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Evidence of Russian war crimes in Ukraine submitted to German prosecutors

The CFJ has presented dossiers to German prosecutors, detailing Russian war crimes in Ukraine, aiming to invoke universal jurisdiction, and bring perpetrators to justice. Cases involve killings, torture, and sexual violence.
Evidence of Russian war crimes in Ukraine submitted to German prosecutors

The Clooney Foundation for Justice (CFJ) presented German federal prosecutors with dossiers of evidence of Russian war crimes in Ukraine at the start of a campaign to use the principle of universal jurisdiction to bring war criminals to justice, The Guardian reports.

“The cases were filed on Thursday [26 October] morning by the Clooney Foundation for Justice (CFJ), representing 16 survivors and the families of victims in three separate war crimes cases: an indiscriminate missile attack on a coastal resort near Odesa that killed 22 people; the execution of four men in occupied territory in the Kharkiv region in spring and summer last year; and a series of executions and acts of torture and sexual violence committed outside Kyiv in March 2022,” The Guardian wrote.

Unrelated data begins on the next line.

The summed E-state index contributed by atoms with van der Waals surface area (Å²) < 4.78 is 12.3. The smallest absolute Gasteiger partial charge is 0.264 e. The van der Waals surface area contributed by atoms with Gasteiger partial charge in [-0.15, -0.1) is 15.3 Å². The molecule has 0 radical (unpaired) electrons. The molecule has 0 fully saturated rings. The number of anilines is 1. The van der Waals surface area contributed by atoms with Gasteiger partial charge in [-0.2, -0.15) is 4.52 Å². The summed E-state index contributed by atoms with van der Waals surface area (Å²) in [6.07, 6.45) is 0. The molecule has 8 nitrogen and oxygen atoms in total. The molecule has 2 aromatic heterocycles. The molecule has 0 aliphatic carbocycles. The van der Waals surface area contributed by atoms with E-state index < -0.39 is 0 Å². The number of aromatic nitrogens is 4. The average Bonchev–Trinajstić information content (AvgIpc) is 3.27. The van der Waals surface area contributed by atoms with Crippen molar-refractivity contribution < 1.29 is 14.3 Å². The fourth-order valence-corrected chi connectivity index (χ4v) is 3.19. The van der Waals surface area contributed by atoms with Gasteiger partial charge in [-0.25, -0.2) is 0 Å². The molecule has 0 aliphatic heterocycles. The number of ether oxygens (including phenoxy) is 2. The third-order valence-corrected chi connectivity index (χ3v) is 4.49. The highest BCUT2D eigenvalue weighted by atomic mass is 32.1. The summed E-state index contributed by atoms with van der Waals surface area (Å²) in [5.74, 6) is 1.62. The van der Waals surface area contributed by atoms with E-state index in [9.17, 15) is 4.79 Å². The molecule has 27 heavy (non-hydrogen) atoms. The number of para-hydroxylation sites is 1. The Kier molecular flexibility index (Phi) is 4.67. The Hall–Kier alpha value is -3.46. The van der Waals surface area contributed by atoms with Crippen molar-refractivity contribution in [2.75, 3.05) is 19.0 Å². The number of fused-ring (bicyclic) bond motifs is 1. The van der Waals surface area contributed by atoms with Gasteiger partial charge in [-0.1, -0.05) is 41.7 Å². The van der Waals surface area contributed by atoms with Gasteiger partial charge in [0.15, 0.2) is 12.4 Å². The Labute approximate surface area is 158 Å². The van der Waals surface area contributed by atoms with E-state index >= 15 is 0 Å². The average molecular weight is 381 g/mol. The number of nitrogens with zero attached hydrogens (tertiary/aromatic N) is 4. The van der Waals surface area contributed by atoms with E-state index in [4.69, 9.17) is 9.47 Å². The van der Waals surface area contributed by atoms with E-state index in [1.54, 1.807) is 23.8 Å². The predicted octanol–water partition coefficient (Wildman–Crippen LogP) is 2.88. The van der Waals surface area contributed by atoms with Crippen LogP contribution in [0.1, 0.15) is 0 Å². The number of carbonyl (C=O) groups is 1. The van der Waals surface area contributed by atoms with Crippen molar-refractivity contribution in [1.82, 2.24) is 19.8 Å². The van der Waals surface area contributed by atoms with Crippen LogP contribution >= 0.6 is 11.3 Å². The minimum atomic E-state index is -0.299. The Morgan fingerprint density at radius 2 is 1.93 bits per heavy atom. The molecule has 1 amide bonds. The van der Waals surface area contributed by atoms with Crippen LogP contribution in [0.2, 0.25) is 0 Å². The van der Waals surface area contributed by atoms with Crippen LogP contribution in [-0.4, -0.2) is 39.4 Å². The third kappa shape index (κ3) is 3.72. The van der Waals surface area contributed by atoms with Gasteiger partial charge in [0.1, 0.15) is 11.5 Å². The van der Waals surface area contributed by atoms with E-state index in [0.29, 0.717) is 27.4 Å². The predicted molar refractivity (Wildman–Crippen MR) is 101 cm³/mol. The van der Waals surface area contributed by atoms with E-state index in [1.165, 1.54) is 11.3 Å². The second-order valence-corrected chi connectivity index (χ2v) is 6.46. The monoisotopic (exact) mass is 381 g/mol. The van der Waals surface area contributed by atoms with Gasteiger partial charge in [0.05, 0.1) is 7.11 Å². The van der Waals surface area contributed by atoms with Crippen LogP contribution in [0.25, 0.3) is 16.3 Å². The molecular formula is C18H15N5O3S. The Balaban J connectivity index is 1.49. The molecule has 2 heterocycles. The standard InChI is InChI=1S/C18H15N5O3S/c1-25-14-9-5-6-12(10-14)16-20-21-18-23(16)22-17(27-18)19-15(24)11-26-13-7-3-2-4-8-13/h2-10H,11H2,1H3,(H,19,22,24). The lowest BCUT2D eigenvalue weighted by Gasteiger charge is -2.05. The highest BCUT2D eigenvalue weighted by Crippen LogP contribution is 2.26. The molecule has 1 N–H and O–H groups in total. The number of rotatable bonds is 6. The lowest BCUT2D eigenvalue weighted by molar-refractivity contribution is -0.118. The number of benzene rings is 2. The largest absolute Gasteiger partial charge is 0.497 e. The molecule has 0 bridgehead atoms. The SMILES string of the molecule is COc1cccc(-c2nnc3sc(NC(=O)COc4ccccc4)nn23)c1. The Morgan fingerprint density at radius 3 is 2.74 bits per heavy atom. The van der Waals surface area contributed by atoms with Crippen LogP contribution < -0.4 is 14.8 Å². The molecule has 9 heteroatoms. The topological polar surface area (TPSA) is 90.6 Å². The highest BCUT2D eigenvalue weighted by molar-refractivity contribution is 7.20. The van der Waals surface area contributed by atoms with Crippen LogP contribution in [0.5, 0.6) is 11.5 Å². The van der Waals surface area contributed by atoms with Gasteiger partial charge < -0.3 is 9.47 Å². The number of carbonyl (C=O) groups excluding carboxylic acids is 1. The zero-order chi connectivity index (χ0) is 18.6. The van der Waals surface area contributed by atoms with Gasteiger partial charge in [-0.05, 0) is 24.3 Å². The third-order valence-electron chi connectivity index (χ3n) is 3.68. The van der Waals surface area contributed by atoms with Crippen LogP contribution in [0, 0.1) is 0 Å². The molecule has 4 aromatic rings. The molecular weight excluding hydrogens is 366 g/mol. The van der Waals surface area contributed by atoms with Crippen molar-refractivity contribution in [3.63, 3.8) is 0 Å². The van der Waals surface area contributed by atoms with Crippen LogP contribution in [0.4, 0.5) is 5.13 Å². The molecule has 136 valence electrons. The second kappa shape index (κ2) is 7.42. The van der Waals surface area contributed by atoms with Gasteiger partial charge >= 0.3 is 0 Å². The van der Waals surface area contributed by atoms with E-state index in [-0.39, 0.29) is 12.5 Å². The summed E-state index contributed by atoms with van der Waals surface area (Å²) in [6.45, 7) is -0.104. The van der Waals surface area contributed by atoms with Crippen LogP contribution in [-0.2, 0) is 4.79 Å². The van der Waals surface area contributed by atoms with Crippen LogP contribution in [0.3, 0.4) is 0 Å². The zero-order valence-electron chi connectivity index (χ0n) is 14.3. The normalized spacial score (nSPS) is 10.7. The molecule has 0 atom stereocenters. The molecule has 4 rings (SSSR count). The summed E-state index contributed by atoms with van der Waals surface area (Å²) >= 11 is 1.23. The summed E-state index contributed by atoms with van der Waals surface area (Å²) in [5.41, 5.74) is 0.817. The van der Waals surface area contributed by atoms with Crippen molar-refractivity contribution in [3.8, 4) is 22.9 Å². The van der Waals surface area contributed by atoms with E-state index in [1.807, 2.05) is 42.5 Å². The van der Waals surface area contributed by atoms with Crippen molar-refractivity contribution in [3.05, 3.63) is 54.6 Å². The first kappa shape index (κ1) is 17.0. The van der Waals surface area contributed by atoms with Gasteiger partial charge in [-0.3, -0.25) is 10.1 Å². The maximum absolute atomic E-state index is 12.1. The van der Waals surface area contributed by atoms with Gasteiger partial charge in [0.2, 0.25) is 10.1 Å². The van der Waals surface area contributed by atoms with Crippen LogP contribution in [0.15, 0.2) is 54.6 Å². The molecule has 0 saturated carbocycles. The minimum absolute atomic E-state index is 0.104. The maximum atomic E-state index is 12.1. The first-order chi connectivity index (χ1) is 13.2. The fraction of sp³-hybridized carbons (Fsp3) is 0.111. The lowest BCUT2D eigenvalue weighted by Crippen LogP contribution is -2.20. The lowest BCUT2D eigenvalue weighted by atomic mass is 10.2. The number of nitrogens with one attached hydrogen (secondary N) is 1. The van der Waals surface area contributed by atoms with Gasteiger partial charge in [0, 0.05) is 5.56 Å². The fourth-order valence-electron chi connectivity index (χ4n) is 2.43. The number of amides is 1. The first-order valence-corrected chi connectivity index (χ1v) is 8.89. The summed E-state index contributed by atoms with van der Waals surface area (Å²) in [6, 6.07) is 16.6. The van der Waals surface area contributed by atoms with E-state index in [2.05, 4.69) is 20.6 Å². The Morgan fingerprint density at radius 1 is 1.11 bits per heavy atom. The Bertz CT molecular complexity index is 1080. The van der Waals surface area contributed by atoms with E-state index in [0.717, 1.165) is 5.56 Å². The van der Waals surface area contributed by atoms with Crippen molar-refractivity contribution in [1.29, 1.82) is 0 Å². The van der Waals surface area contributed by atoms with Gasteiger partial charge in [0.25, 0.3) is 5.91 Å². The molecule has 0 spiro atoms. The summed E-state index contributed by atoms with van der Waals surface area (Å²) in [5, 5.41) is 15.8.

Germany’s legal system has been a leader in prosecuting war crimes under universal jurisdiction, a principle allowing for the prosecution of severe abuses regardless of where they occurred.

“It is now the time to see words turn into real action,” says Anya Neistat, legal director of the Docket, a CFJ initiative.

The evidence is also shared with the International Criminal Court (ICC), currently investigating war crimes, having already issued an arrest warrant for Vladimir Putin. However, the ICC’s capacity to pursue cases is limited to seeking accountability at the highest level, necessitating support from national jurisdictions.

Ukrainian prosecutors diligently collect evidence for numerous crimes, though their legal framework allows prosecutions of only “the immediate perpetrators of crimes, not those higher up the chain of command, without proof of specific orders to commit the crimes, although it does recognise the principle of command responsibility.” The Docket initiative seeks to bridge the gap between the ICC and Ukrainian courts, targeting both senior and mid-level military officers.

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